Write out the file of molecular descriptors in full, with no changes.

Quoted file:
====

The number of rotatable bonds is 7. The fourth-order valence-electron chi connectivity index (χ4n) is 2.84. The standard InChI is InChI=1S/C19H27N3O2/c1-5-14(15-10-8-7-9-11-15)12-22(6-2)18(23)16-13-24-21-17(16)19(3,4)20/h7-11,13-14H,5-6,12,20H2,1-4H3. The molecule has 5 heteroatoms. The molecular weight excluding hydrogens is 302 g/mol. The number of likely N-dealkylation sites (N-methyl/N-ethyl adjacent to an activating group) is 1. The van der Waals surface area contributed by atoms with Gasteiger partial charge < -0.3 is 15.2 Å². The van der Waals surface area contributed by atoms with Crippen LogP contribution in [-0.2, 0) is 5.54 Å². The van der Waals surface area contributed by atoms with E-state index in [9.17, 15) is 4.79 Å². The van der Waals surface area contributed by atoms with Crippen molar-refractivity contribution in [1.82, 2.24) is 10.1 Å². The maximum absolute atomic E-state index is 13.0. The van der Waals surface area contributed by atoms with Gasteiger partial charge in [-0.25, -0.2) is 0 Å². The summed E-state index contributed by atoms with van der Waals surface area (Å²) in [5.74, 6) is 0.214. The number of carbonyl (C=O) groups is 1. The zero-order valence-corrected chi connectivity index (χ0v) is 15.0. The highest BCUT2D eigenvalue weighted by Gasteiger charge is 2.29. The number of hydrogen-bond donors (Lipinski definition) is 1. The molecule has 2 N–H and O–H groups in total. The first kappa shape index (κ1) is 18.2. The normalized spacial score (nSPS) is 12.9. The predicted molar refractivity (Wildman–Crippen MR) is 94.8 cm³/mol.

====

The number of rotatable bonds is 7. The fourth-order valence-electron chi connectivity index (χ4n) is 2.84. The standard InChI is InChI=1S/C19H27N3O2/c1-5-14(15-10-8-7-9-11-15)12-22(6-2)18(23)16-13-24-21-17(16)19(3,4)20/h7-11,13-14H,5-6,12,20H2,1-4H3. The molecule has 5 heteroatoms. The molecular weight excluding hydrogens is 302 g/mol. The number of likely N-dealkylation sites (N-methyl/N-ethyl adjacent to an activating group) is 1. The van der Waals surface area contributed by atoms with Gasteiger partial charge < -0.3 is 15.2 Å². The van der Waals surface area contributed by atoms with Crippen LogP contribution in [-0.2, 0) is 5.54 Å². The van der Waals surface area contributed by atoms with E-state index in [9.17, 15) is 4.79 Å². The van der Waals surface area contributed by atoms with Crippen molar-refractivity contribution in [1.82, 2.24) is 10.1 Å². The maximum absolute atomic E-state index is 13.0. The van der Waals surface area contributed by atoms with Gasteiger partial charge in [-0.25, -0.2) is 0 Å². The summed E-state index contributed by atoms with van der Waals surface area (Å²) in [5.74, 6) is 0.214. The number of carbonyl (C=O) groups is 1. The zero-order valence-corrected chi connectivity index (χ0v) is 15.0. The highest BCUT2D eigenvalue weighted by Gasteiger charge is 2.29. The number of hydrogen-bond donors (Lipinski definition) is 1. The molecule has 2 N–H and O–H groups in total. The first kappa shape index (κ1) is 18.2. The normalized spacial score (nSPS) is 12.9. The predicted molar refractivity (Wildman–Crippen MR) is 94.8 cm³/mol.